The Basics of a Good Night’s Sleep – Practice Good Sleep Hygiene

Sleep deficits have significant short and long-term adverse health consequences. Therefore, good sleep hygiene is essential to your daily routine and is often considered the cornerstone of sleep medicine. Following are tips to help you foster good sleep hygiene.

Create a Restful Environment

Doing your best to create a restful environment can improve the quality and duration of sleep. The basic requirements for good sleep include:

  • A darkened room. The room does not need to be pitch black if that is uncomfortable for you, but ideally, the windows should have shades to allow for early morning sleep. All red, blue, and green lights must be covered up or out of direct eyesight from the bed. Sleeping in darkness allows the production of melatonin, an essential hormone that regulates sleep. Try an eye mask if you cannot restrict your light easily.
  • A comfortable temperature. It is common to wake up when a room becomes too hot. Most people sleep sounder in a cool temperature, with fresh air if possible. A comfortable sleeping range is 60-67 degrees. 
  • Be comfortable. Update your pillows, bedding, and mattress if needed. Make sure your bedding complements your optimal sleeping temperature.
  • Quiet. Wear earplugs if you live in a loud neighborhood or have early morning buses or trucks that may wake you up. Light sleepers are often disrupted by slight noises, interfering with much-needed REM hours.

Develop a Healthy Sleep Routine

Anyone who has children knows that a bedtime routine signals it is time to wind down from the day. As adults, we are not as different from them as we think. Our inner 3-year-old craves routine too. With all that we do in a day, having a routine that signals “rest” (or, to be technical, activates the parasympathetic nervous system) can be a critical factor in settling down to restful sleep.

Some examples of beneficial activities to add to your bedtime routine include:

  • taking a bath or shower
  • lighting candles in the bedroom while you get ready for bed
  • drinking a cup of herbal tea (hops, chamomile, lemon balm, or valerian are good choices)
  • listening to relaxing music 
  • reading a book or magazine
  • meditating

As you can see, a healthy sleep routine is more than just turning off the TV or putting down your phone. If you have trouble sleeping, take your routine seriously and practice it nightly.

Sleep Recommendations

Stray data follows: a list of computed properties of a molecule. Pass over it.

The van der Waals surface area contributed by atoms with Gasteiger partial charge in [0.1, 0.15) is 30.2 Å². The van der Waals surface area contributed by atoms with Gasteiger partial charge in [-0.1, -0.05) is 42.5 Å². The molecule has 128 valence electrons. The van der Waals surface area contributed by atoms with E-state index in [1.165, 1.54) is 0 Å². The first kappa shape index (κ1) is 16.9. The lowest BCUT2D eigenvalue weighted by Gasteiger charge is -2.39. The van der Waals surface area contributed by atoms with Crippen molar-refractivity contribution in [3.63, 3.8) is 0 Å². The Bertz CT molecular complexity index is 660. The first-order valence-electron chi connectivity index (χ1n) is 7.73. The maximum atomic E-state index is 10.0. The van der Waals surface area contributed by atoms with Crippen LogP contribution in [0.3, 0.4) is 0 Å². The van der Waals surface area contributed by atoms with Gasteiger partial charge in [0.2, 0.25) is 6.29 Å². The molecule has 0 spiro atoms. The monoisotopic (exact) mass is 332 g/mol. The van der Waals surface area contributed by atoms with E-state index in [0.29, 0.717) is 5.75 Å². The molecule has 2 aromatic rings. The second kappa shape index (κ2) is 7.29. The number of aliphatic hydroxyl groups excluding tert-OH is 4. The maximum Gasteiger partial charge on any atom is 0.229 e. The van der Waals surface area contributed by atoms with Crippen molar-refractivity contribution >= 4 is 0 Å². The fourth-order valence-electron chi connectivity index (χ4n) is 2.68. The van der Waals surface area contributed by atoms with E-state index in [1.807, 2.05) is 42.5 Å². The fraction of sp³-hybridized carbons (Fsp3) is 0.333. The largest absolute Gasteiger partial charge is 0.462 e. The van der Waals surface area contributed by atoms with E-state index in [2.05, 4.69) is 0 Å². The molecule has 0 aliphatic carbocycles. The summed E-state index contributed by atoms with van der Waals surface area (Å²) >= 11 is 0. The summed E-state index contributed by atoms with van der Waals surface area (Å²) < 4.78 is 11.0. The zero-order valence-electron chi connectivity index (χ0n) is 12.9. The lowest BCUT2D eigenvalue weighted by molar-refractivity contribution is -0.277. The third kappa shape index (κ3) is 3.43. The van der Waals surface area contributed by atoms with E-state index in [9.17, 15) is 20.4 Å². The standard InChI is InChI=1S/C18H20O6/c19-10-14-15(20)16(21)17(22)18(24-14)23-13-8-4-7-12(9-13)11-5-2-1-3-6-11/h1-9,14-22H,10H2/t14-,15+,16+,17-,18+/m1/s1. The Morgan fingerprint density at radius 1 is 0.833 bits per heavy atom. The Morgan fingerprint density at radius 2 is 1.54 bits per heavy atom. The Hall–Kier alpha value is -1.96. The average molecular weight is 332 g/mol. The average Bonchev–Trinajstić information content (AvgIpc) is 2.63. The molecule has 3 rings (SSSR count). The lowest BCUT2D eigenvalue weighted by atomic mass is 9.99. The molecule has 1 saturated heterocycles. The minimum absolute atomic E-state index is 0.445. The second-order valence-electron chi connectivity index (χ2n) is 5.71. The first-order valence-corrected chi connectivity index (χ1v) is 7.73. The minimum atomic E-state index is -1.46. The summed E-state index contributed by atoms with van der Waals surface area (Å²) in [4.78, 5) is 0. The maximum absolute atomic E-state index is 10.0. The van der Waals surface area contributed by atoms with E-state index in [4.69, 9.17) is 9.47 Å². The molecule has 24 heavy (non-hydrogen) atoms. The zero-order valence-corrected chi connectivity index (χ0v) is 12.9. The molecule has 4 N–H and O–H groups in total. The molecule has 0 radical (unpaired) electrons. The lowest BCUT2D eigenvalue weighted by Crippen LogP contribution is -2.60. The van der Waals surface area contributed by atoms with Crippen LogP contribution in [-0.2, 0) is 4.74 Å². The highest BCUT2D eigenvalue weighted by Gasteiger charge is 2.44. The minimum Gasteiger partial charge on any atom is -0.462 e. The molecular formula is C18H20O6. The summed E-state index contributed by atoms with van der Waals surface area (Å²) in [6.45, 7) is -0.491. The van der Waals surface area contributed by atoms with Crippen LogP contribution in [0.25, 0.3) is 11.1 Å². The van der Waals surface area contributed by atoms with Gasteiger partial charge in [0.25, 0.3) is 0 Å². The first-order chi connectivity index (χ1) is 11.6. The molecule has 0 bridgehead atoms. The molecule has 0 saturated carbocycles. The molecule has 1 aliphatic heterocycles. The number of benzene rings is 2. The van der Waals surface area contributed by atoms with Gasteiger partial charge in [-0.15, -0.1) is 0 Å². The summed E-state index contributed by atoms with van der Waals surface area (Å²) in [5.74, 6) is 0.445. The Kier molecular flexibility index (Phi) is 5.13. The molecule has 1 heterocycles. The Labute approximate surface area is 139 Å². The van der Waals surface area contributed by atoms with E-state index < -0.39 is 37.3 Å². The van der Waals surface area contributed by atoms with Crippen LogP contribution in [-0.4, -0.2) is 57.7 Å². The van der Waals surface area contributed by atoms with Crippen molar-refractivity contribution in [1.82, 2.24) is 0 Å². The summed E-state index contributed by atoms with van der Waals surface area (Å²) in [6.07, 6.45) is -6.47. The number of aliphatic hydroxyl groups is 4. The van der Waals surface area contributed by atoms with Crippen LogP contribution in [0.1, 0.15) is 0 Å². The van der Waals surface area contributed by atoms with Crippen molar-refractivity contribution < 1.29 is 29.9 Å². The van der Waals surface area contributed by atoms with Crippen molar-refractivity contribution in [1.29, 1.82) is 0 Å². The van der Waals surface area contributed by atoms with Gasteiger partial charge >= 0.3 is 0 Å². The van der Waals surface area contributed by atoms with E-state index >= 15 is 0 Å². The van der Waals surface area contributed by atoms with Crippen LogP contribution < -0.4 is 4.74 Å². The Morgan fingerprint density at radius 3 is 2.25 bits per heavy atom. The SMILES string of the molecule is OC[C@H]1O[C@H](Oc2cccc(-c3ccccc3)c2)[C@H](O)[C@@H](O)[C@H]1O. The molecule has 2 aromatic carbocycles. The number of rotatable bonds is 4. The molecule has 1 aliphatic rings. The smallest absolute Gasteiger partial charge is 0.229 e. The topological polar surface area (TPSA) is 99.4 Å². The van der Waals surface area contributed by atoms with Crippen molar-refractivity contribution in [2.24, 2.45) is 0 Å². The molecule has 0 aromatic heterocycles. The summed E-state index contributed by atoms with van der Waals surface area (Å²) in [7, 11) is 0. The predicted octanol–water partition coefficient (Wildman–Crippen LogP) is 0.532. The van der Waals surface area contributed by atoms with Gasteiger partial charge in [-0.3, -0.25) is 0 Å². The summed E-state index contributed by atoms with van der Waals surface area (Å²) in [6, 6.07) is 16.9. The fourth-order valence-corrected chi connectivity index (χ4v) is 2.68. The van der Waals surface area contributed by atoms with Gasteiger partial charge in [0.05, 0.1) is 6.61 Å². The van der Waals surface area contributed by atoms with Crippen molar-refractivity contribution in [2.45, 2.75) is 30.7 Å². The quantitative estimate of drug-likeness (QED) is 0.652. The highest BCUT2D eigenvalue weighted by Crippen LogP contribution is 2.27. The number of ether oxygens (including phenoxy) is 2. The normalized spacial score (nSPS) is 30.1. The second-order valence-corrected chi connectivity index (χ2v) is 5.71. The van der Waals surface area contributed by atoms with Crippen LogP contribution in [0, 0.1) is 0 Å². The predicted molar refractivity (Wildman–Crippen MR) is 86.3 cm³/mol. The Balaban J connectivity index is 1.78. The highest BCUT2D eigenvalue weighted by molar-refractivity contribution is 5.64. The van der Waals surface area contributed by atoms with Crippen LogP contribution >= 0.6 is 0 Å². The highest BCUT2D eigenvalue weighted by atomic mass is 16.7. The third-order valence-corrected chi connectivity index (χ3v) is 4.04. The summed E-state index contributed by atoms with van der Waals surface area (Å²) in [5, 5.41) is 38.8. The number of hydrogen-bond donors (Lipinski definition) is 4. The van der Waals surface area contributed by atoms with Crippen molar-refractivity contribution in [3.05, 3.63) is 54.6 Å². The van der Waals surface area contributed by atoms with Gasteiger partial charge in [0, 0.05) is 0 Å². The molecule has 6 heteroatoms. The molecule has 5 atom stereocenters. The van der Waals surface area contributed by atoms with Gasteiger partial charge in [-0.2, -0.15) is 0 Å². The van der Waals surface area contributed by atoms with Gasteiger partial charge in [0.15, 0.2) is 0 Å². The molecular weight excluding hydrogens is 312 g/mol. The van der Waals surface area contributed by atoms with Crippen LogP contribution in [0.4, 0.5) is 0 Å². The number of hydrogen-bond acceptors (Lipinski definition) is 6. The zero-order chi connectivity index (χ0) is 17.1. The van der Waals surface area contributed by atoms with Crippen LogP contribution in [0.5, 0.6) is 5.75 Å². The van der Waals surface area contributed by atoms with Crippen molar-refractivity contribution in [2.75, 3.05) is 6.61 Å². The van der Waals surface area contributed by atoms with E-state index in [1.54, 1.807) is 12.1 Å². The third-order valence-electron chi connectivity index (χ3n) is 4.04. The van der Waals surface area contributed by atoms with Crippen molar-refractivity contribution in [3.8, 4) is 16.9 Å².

People may say, “I do just fine on four hours of sleep.” You may even say it yourself. Well, that’s what we call a myth. The human body is biologically wired to need a certain amount of sleep to function optimally. Four hours is far from enough, regardless of age. Operating on little sleep is not a badge of honor. If done regularly, it could have far-reaching consequences.

The National Sleep Foundation (NSF) developed age-specific recommended sleep durations with input from experts in sleep, anatomy, physiology, pediatrics, neurology, gerontology, and gynecology. The recommendations are:

  • Newborns: From 0-3 months, babies need between 14 and 17 hours of sleep. This includes daytime naps, since newborns rarely sleep through the night. Older infants (4-11 months) need about 12 to 15 hours of sleep each day. 
  • Toddlers: Between the first and second year of life, toddlers need between 11 and 14 hours of sleep each night.
  • Children: Preschoolers (3-5 years) should get 10 to 13 hours, while school-age kids (6-13 years) should strive for nine to 11 hours each night.
  • Teenagers: As kids get older, their need for sleep decreases slightly. Teens (14-17 years) require about eight to 10 hours of nightly sleep.
  • Adults: Between the ages of 18 and 64, adults should aim for seven to nine hours of nightly sleep. If you’re older than 65, you may need a little less: seven to eight hours is recommended.

Restorative sleep impacts many body systems including hormones, mental health, and metabolic function. Good sleep hygiene is only the tip of the iceberg when it comes to curing chronic insomnia, but it is a keystone of sleep health and consequently overall health.

Whether you are having trouble sleeping for just one night, or have had a lifetime of sleep difficulties, take the time to implement the necessary steps to foster sound sleep. Also pay attention to medications, supplements, alcohol, and caffeine as interfering factors. Be your own best parent, and create a nighttime routine for “bedtime”. You may just sleep like a baby.

About the Author

Kim Crabb

Coastal Pharmacy & Wellness Staff

Kim is the marketing director at Coastal Pharmacy & Wellness and has been in the pursuit of wellness for decades. She led a workplace wellness program for over 12 years where she discovered that she loved helping people make positive healthy changes. You can often find her mired in information rabbit holes while researching answers to seemingly straightforward questions. It's ok; she loves it because it means she can share new-found knowledge with lovely people like yourself!

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